Peripheral vascular disease (PVD) and intervention

Heart disease and stroke often are caused by a decrease or cessation of blood flow to the heart and brain. Peripheral vascular disease (PVD) describes diseases of the blood vessels outside of the heart or brain, often those that carry blood to the legs, arms, neck or kidneys. PVD often is caused when blood vessels become narrowed or blocked by a gradual buildup of the fatty plaque known as cholesterol within the vessel wall. This reduces blood flow to the affected areas. Many patients who have coronary artery disease also have PVD.

As the internal lining of the artery thickens from the build-up of artherosclerotic plaque, the blood vessel becomes increasingly constricted and blood flow diminishes. Therefore, the symptoms you may experience depend on which artery is affected and how severely the blood flow is reduced.

Symptoms of PVD

Symptoms of PVD often can be felt in the areas of the body that are not receiving the normal flow of blood. Symptoms can include:

  • Claudication, which is a dull, cramping pain in hips, thighs or calf muscle during exertion or exercise
  • Buttock pain
  • Numbness or tingling in leg, foot or toes
  • Changes in skin color, including pale, bluish or reddish discoloration
  • Changes in skin temperature
  • Impotence
  • Infections or sores that do not heal
  • Ulceration or gangrene
  • Uncontrolled hypertension (high blood pressure)
  • Kidney failure
  • Blurred vision or temporary blindness

PVD risk factors

Clinical studies have identified factors that increase the risk of peripheral vascular disease. Some of the factors cannot be changed, while others can be managed to greatly reduce your risk of the disease. Remember to follow your doctor’s recommendations about addressing these factors.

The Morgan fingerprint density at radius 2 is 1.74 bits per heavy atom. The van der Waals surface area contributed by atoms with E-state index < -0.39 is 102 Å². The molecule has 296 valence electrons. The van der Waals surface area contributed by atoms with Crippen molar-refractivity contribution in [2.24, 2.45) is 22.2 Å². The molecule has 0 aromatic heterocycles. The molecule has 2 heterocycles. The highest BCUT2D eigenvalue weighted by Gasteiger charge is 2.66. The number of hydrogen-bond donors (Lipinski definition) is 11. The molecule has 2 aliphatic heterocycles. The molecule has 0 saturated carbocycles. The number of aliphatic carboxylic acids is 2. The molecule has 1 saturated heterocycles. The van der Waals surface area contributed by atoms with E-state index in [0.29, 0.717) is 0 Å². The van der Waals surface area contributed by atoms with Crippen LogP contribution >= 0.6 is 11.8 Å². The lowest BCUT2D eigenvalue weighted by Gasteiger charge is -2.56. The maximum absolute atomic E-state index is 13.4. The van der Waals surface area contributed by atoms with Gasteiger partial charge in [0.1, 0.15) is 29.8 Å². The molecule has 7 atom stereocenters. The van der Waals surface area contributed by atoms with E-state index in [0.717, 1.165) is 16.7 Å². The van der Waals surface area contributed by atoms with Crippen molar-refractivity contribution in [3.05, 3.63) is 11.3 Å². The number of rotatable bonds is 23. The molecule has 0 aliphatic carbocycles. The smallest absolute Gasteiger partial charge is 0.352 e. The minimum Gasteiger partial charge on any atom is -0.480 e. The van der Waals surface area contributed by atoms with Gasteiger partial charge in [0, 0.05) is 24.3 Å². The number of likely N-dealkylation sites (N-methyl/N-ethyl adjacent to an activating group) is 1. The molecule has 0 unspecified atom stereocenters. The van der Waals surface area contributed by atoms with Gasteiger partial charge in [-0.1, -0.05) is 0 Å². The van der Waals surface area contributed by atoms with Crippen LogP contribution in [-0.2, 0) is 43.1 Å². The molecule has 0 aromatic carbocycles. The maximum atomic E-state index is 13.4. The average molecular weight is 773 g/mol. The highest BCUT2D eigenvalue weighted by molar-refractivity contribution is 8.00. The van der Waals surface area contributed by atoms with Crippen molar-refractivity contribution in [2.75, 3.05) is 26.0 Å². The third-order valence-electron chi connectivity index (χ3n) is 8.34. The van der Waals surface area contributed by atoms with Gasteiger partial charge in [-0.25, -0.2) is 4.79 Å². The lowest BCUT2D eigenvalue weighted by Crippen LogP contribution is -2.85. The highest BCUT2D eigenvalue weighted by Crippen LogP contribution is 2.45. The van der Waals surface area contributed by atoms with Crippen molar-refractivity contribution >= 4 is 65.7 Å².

Diabetes: PVD is common among people who have diabetes. This correlation is due to complications of the disease, which may cause damage to the blood vessels of the legs and feet. Blood flow to the feet must be carefully monitored as damage to the nerves or a foot injury may go unnoticed until an infection or sore develops. A healthy diet and a daily routine of checking and caring for your feet may reduce your risks from peripheral vascular disease.

Smoking: Smokers have a dramatically elevated risk of PVD. No matter how much someone may have smoked in the past, quitting smoking causes the risk of PVD to rapidly decline.

Other PVD risk factors include:

  • Obesity
  • High blood pressure
  • A family history of PVD
  • Lack of exercise
  • Coronary artery disease
  • Over age 65
  • High cholesterol

Treatment options

There are three basic ways to treat PVD: Medication, surgery and endovascular therapies such as percutaneous transluminal angioplasty (PTA), atherectomy and stent implantation. The purpose of these treatments is to open any impacted vessel to eliminate or reduce symptoms you may have.

Medications can be used alone or in combination with one of the above treatments. While medications do not eliminate the narrowing of arteries, they can help improve the efficiency of the blood flow and reduce symptoms such as chest and leg pain, claudication and hypertension.

Angioplasty or percutaneous transluminal angioplasty (PTA) is a technique used to reduce the narrowing in your artery without surgery. The basic idea of angioplasty is to position a thin tube known as a catheter outfitted with a small inflatable balloon within the narrowed section of the artery. Inflating the balloon opens the narrowed artery by splitting and compressing the plaque and slightly stretching the wall of the artery. The balloon is then deflated and removed from the artery.

There are other minimally invasive procedures that involve cutting or shaving the plaque to remove it from the arteries. In some cases, a small, latticed metal tube called a stent may be implanted in the artery to help hold the blood vessel open and improve blood flow.